Scientists uncover a port of liver entry for malaria parasites in a report published in The Journal of Experimental Medicine. If these results hold up in humans, drugs that target this entry protein might help prevent the spread of disease.
Malaria is caused by a parasite called Plasmodium falciparum, which is transmitted to humans via mosquito bite. Recent efforts to limit parasite transmission and increase treatment coverage has reduced the number of malaria-related deaths, but the parasite still causes roughly 200 million new infections and half a million deaths worldwide each year.
The first stop for malaria parasites in humans is the liver, where a few organisms multiply into tens of thousands, which are then released into the bloodstream. Passage through the liver is essential for the parasite to establish a productive infection and cause disease, and the bug's entry route has been traced to specialized liver cells called Kupffer cells. But exactly how the parasite traverses these cells is not clear.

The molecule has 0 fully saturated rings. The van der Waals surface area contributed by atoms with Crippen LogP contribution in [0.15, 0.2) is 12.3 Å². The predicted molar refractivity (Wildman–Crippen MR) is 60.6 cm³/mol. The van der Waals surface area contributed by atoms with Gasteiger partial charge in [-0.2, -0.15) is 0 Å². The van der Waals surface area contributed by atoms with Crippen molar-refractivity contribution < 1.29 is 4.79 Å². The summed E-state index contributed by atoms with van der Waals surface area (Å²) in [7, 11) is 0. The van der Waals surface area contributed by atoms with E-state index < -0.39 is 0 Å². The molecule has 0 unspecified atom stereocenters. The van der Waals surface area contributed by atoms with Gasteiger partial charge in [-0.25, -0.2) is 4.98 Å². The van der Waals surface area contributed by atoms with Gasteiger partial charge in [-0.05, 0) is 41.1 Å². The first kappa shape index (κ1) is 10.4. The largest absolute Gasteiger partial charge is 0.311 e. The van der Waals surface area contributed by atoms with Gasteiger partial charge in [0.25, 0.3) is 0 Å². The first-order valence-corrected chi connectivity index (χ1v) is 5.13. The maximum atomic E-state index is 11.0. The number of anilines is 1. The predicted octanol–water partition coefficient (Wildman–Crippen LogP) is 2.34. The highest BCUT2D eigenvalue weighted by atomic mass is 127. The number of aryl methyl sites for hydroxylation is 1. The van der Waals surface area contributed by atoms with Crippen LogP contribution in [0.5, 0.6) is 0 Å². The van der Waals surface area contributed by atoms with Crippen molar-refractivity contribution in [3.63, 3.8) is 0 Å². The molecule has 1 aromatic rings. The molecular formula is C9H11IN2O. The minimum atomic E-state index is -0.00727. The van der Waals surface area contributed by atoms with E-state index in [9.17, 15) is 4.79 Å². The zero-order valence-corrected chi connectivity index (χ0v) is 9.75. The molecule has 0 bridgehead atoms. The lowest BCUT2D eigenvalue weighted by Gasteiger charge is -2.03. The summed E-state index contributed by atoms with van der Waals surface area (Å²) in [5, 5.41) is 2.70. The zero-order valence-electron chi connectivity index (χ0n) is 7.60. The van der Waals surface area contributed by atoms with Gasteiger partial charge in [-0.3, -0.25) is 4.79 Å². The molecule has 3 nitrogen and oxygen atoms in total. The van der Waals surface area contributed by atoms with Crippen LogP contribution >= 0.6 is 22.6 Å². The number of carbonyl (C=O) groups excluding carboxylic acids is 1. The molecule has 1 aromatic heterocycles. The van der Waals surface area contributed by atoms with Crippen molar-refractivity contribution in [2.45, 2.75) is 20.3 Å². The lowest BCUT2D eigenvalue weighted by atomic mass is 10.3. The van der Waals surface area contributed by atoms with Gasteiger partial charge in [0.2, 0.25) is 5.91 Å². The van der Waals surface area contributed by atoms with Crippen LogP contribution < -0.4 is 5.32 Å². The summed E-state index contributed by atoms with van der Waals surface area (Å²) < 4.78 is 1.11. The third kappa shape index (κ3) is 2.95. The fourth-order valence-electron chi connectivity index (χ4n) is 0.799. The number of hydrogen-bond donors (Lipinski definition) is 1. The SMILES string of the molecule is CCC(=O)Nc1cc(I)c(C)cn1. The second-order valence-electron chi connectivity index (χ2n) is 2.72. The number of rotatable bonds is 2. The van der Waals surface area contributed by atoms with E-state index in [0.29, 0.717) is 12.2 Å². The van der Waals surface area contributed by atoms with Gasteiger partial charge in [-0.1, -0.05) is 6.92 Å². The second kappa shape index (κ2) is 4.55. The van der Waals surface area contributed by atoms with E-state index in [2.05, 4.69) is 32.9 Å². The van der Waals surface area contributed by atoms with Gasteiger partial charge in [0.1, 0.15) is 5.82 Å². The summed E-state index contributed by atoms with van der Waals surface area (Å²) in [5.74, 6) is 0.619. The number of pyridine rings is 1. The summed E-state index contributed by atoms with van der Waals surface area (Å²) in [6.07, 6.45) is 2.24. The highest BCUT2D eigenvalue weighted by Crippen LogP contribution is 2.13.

A team of scientists at Johns Hopkins Bloomberg School of Public Health now find that a Kupffer cell protein called CD68 is needed for parasite passage and efficient liver infection, as mice lacking CD68 had 70% fewer parasites in their livers compared to intact animals. If this reduction is sufficient to substantially limit blood infections (and thus disease), CD68 may represent a potential new drug target in the fight against malaria.
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